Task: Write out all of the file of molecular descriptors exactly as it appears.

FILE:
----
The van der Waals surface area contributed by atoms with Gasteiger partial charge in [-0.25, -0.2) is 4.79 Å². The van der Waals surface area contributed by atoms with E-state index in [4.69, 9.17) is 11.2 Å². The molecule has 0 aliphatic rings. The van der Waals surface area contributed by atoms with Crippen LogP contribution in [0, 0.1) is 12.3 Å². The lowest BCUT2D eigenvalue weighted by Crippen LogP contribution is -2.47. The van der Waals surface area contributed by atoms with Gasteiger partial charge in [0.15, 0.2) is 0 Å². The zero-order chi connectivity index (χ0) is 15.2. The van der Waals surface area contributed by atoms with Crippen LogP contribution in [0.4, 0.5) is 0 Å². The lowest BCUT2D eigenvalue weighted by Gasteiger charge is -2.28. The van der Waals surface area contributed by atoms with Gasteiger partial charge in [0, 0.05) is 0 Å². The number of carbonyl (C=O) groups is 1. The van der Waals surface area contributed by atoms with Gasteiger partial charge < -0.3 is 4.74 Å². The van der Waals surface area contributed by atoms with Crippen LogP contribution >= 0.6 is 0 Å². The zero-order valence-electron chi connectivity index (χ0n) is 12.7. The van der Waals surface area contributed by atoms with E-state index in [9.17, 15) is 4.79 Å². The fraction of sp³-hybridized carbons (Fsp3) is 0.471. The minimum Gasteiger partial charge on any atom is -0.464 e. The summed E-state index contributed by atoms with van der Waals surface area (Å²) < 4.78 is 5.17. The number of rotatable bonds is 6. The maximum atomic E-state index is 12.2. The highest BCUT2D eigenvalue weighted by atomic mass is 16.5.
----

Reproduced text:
The van der Waals surface area contributed by atoms with Gasteiger partial charge in [-0.25, -0.2) is 4.79 Å². The van der Waals surface area contributed by atoms with E-state index in [4.69, 9.17) is 11.2 Å². The molecule has 0 aliphatic rings. The van der Waals surface area contributed by atoms with Crippen LogP contribution in [0, 0.1) is 12.3 Å². The lowest BCUT2D eigenvalue weighted by Crippen LogP contribution is -2.47. The van der Waals surface area contributed by atoms with Gasteiger partial charge in [0.15, 0.2) is 0 Å². The zero-order chi connectivity index (χ0) is 15.2. The van der Waals surface area contributed by atoms with Crippen LogP contribution in [0.4, 0.5) is 0 Å². The lowest BCUT2D eigenvalue weighted by Gasteiger charge is -2.28. The van der Waals surface area contributed by atoms with Gasteiger partial charge in [0, 0.05) is 0 Å². The number of carbonyl (C=O) groups is 1. The van der Waals surface area contributed by atoms with Gasteiger partial charge < -0.3 is 4.74 Å². The van der Waals surface area contributed by atoms with Crippen LogP contribution >= 0.6 is 0 Å². The zero-order valence-electron chi connectivity index (χ0n) is 12.7. The van der Waals surface area contributed by atoms with E-state index in [9.17, 15) is 4.79 Å². The fraction of sp³-hybridized carbons (Fsp3) is 0.471. The minimum Gasteiger partial charge on any atom is -0.464 e. The summed E-state index contributed by atoms with van der Waals surface area (Å²) < 4.78 is 5.17. The number of rotatable bonds is 6. The maximum atomic E-state index is 12.2. The highest BCUT2D eigenvalue weighted by atomic mass is 16.5.